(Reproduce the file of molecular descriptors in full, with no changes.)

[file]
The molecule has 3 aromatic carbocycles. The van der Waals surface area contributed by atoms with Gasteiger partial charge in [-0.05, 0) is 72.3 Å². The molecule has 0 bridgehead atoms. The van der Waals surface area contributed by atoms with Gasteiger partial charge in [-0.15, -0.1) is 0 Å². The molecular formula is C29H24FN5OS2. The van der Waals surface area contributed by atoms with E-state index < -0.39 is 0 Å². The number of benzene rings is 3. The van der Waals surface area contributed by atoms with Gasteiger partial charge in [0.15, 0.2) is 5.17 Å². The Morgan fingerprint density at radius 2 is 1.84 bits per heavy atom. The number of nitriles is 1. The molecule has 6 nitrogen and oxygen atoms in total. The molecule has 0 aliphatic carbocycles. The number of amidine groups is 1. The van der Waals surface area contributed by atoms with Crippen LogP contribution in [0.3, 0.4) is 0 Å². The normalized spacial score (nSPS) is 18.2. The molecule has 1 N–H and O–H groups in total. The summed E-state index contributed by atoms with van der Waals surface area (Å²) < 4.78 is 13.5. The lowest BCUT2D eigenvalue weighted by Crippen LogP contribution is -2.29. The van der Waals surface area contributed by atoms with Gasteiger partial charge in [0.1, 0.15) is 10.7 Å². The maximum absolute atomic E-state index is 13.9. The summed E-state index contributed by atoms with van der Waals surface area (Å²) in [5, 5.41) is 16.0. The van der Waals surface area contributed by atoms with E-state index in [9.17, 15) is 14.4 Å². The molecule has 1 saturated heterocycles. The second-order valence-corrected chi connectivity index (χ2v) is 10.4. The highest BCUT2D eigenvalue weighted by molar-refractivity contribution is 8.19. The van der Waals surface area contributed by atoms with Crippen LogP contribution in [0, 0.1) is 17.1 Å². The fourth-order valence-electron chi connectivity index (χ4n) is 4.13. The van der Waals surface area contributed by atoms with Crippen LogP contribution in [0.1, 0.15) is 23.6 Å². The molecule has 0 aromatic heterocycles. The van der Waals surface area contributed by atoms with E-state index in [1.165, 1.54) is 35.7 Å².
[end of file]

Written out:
The molecule has 3 aromatic carbocycles. The van der Waals surface area contributed by atoms with Gasteiger partial charge in [-0.05, 0) is 72.3 Å². The molecule has 0 bridgehead atoms. The van der Waals surface area contributed by atoms with Gasteiger partial charge in [-0.15, -0.1) is 0 Å². The molecular formula is C29H24FN5OS2. The van der Waals surface area contributed by atoms with E-state index < -0.39 is 0 Å². The number of benzene rings is 3. The van der Waals surface area contributed by atoms with Gasteiger partial charge in [0.15, 0.2) is 5.17 Å². The Morgan fingerprint density at radius 2 is 1.84 bits per heavy atom. The number of nitriles is 1. The molecule has 6 nitrogen and oxygen atoms in total. The molecule has 0 aliphatic carbocycles. The number of amidine groups is 1. The van der Waals surface area contributed by atoms with Crippen LogP contribution in [0.3, 0.4) is 0 Å². The normalized spacial score (nSPS) is 18.2. The molecule has 1 N–H and O–H groups in total. The summed E-state index contributed by atoms with van der Waals surface area (Å²) < 4.78 is 13.5. The lowest BCUT2D eigenvalue weighted by Crippen LogP contribution is -2.29. The van der Waals surface area contributed by atoms with Gasteiger partial charge in [0.1, 0.15) is 10.7 Å². The maximum absolute atomic E-state index is 13.9. The summed E-state index contributed by atoms with van der Waals surface area (Å²) in [5, 5.41) is 16.0. The van der Waals surface area contributed by atoms with E-state index in [9.17, 15) is 14.4 Å². The molecule has 1 saturated heterocycles. The second-order valence-corrected chi connectivity index (χ2v) is 10.4. The highest BCUT2D eigenvalue weighted by molar-refractivity contribution is 8.19. The van der Waals surface area contributed by atoms with Crippen LogP contribution in [0, 0.1) is 17.1 Å². The fourth-order valence-electron chi connectivity index (χ4n) is 4.13. The van der Waals surface area contributed by atoms with Crippen LogP contribution in [0.1, 0.15) is 23.6 Å². The molecule has 0 aromatic heterocycles. The van der Waals surface area contributed by atoms with E-state index in [1.165, 1.54) is 35.7 Å².